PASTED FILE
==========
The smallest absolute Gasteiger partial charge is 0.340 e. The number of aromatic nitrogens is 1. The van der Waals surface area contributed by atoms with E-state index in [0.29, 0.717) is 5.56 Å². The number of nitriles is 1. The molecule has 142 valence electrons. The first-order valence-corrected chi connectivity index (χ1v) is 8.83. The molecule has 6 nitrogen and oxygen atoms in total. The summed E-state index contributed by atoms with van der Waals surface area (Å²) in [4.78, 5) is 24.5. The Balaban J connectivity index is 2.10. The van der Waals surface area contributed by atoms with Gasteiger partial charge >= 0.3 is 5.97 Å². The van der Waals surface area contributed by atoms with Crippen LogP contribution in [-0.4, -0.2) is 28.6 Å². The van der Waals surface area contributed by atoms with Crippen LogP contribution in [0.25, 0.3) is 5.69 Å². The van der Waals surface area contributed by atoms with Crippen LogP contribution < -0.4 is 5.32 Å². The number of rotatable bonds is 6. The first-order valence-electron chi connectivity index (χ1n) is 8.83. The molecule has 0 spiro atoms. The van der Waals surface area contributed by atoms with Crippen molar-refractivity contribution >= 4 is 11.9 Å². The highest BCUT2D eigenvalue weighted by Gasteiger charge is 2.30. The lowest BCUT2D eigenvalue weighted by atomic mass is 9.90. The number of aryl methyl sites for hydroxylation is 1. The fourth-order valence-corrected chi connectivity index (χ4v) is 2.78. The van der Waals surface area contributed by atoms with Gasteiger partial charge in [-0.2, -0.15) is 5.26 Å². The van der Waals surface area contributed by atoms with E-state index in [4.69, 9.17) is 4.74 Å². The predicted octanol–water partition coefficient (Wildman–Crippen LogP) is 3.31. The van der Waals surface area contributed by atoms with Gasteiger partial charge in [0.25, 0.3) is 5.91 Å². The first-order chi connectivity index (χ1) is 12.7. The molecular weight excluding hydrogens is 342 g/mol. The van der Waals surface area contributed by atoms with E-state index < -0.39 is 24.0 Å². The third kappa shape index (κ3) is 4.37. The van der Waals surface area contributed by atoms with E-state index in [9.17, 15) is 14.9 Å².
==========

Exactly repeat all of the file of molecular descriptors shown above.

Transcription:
The smallest absolute Gasteiger partial charge is 0.340 e. The number of aromatic nitrogens is 1. The van der Waals surface area contributed by atoms with E-state index in [0.29, 0.717) is 5.56 Å². The number of nitriles is 1. The molecule has 142 valence electrons. The first-order valence-corrected chi connectivity index (χ1v) is 8.83. The molecule has 6 nitrogen and oxygen atoms in total. The summed E-state index contributed by atoms with van der Waals surface area (Å²) in [4.78, 5) is 24.5. The Balaban J connectivity index is 2.10. The van der Waals surface area contributed by atoms with Gasteiger partial charge >= 0.3 is 5.97 Å². The van der Waals surface area contributed by atoms with Crippen LogP contribution in [-0.4, -0.2) is 28.6 Å². The van der Waals surface area contributed by atoms with Crippen LogP contribution in [0.25, 0.3) is 5.69 Å². The van der Waals surface area contributed by atoms with Crippen LogP contribution < -0.4 is 5.32 Å². The number of rotatable bonds is 6. The first-order valence-electron chi connectivity index (χ1n) is 8.83. The molecule has 0 spiro atoms. The van der Waals surface area contributed by atoms with Crippen molar-refractivity contribution >= 4 is 11.9 Å². The highest BCUT2D eigenvalue weighted by Gasteiger charge is 2.30. The lowest BCUT2D eigenvalue weighted by atomic mass is 9.90. The number of aryl methyl sites for hydroxylation is 1. The fourth-order valence-corrected chi connectivity index (χ4v) is 2.78. The van der Waals surface area contributed by atoms with Gasteiger partial charge in [-0.2, -0.15) is 5.26 Å². The van der Waals surface area contributed by atoms with E-state index in [4.69, 9.17) is 4.74 Å². The predicted octanol–water partition coefficient (Wildman–Crippen LogP) is 3.31. The van der Waals surface area contributed by atoms with Gasteiger partial charge in [0.25, 0.3) is 5.91 Å². The first-order chi connectivity index (χ1) is 12.7. The molecular weight excluding hydrogens is 342 g/mol. The van der Waals surface area contributed by atoms with E-state index < -0.39 is 24.0 Å². The third kappa shape index (κ3) is 4.37. The van der Waals surface area contributed by atoms with E-state index in [9.17, 15) is 14.9 Å².